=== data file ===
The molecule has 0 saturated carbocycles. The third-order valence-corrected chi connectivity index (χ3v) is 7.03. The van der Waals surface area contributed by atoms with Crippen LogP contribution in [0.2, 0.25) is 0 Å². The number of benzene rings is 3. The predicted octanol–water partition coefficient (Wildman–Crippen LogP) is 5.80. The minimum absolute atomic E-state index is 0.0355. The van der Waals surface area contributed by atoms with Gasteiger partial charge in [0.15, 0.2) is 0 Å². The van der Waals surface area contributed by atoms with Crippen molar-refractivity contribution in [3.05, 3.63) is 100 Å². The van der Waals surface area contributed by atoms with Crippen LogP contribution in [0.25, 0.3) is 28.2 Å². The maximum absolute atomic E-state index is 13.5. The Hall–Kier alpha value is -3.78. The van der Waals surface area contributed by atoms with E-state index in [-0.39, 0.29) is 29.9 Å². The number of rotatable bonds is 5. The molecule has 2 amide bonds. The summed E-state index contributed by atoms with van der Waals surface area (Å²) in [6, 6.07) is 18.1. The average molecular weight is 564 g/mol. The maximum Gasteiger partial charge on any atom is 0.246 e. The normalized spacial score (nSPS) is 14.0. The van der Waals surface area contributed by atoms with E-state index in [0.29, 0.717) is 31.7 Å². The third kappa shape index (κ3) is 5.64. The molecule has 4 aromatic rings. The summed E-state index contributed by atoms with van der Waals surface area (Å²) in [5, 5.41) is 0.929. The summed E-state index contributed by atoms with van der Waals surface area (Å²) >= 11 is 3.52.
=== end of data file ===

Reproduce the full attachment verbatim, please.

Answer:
The molecule has 0 saturated carbocycles. The third-order valence-corrected chi connectivity index (χ3v) is 7.03. The van der Waals surface area contributed by atoms with Crippen LogP contribution in [0.2, 0.25) is 0 Å². The number of benzene rings is 3. The predicted octanol–water partition coefficient (Wildman–Crippen LogP) is 5.80. The minimum absolute atomic E-state index is 0.0355. The van der Waals surface area contributed by atoms with Gasteiger partial charge in [0.15, 0.2) is 0 Å². The van der Waals surface area contributed by atoms with Crippen molar-refractivity contribution in [3.05, 3.63) is 100 Å². The van der Waals surface area contributed by atoms with Crippen LogP contribution in [0.25, 0.3) is 28.2 Å². The maximum absolute atomic E-state index is 13.5. The Hall–Kier alpha value is -3.78. The van der Waals surface area contributed by atoms with E-state index in [-0.39, 0.29) is 29.9 Å². The number of rotatable bonds is 5. The molecule has 2 amide bonds. The summed E-state index contributed by atoms with van der Waals surface area (Å²) in [6, 6.07) is 18.1. The average molecular weight is 564 g/mol. The maximum Gasteiger partial charge on any atom is 0.246 e. The normalized spacial score (nSPS) is 14.0. The van der Waals surface area contributed by atoms with E-state index in [0.29, 0.717) is 31.7 Å². The third kappa shape index (κ3) is 5.64. The molecule has 4 aromatic rings. The summed E-state index contributed by atoms with van der Waals surface area (Å²) in [5, 5.41) is 0.929. The summed E-state index contributed by atoms with van der Waals surface area (Å²) >= 11 is 3.52.